Tasilaq in Greenland is a good location to see the northern lights
Tasilaq / Nick Russill (CC)

On the east coast the small towns of Tasiilaq and Kulusuk are both good destinations for spotting the northern lights, though you’ll have to fly in to both of these.

And you can even get views of the northern lights from Greenland’s capital, Nuuk. Despite the city’s lights, you can often see the aurora borealis in the skies above, and Nuuk is small enough that you can simply walk to the edge of the town away from any streets lamps to get a better view.

And if you want some help with getting the best view of the northern lights, you may want to book a tour. Experienced guides will be able to take you to the best viewing spots and give you the lowdown on the lights.

This two-hour northern lights’ tour from Nuuk also includes a hot chocolate and a warm place to wait for the lights to appear – let’s face it, it’s freezing out there!

Watch the northern lights in Kulusuk in Greenland
Kulusuk / Nick Russill (CC)

Alternatively, you could take this northern lights’ boat tour, which heads out from Nuuk harbour into the fjord in a warm boat to get great views of the aurora borealis away from any light pollution.

Greenland northern lights hotels

Ilulissat is a good place to base yourself for sightings of the northern lights and it’s also home to the world’s most northerly four-star hotel.

The Hotel Arctic looks over the huge icebergs in the UNESCO-protected Icefjord, and you can often see the northern lights from the bedrooms, through large picture windows.

The hotel even has some igloos perched on the edge of the cliff overlooking the fjord that you can sleep in. Made of aluminium, these cosy igloos have windows in the roof so you can lie in bed and look at the stars.

They’re only available from May to October though, so September and October are your best options for seeing the lights from them.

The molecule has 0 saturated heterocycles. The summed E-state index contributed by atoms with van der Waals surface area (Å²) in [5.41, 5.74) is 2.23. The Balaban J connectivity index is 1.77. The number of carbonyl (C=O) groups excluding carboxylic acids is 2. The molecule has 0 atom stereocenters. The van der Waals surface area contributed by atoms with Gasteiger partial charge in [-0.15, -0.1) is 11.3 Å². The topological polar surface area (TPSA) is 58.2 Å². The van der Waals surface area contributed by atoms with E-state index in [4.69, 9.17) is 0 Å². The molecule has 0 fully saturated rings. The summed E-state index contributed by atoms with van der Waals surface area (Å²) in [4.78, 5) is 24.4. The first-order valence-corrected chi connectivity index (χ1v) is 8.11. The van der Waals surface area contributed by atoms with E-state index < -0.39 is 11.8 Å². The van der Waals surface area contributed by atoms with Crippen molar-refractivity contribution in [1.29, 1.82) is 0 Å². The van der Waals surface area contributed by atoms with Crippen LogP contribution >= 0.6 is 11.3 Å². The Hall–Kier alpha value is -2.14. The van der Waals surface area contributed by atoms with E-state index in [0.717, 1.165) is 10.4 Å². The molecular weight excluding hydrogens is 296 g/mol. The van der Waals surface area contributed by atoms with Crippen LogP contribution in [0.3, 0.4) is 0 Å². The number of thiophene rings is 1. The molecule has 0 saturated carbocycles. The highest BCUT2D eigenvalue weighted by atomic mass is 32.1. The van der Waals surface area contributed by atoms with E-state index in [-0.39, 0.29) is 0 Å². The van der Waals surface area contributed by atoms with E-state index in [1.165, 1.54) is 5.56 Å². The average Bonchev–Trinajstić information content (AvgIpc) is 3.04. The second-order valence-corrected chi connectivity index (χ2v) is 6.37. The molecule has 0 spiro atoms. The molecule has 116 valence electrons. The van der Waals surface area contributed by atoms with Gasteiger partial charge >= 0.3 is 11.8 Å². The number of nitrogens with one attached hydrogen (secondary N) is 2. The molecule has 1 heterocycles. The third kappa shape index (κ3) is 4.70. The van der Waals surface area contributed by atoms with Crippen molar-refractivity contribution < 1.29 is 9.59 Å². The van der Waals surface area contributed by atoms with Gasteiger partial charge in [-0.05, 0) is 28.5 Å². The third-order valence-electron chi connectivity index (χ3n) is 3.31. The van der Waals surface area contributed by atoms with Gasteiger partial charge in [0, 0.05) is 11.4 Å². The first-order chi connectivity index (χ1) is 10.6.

Watch the northern lights from an igloo in Greeenland
Igloo at the Arctic Hotel

And if you fancy staying in a more authentic igloo, Igloo Lodge has six real igloos carved out of snow and ice, in the traditional Inuit style.

You travel out to the igloos from Ilulissat by snowmobile then spend the night in the cosy snow domes. Inside, sheepskins, super-insulated sleeping bags and candles keep things warm, and there’s a heated wooden hut nearby where dinner is served.

What kit do I need to see the northern lights in Greenland?

The most important thing you’ll need is warm weather clothing. It’s cold in Greenland, and if you’re outside at night tracking down the northern lights, it will be even colder.

Daytime temperatures in Greenland rarely exceed 10°C in summer, and the average daily temperature usually only goes above 0°C in July and August.

In winter, nighttime temperatures can go as low as -50°C! So, come prepared with thermals, fleeces, water- and windproof jackets, gloves, thick socks, boots and a hat.

Other than warm clothing, a good torch is useful and a camera, of course, for capturing the light display.

See also:
Greenland vs Iceland
Seeing the northern lights in Scandinavia
Seeing the northern lights in Finland
Seeing the northern lights in Sweden
Seeing the northern lights in Norway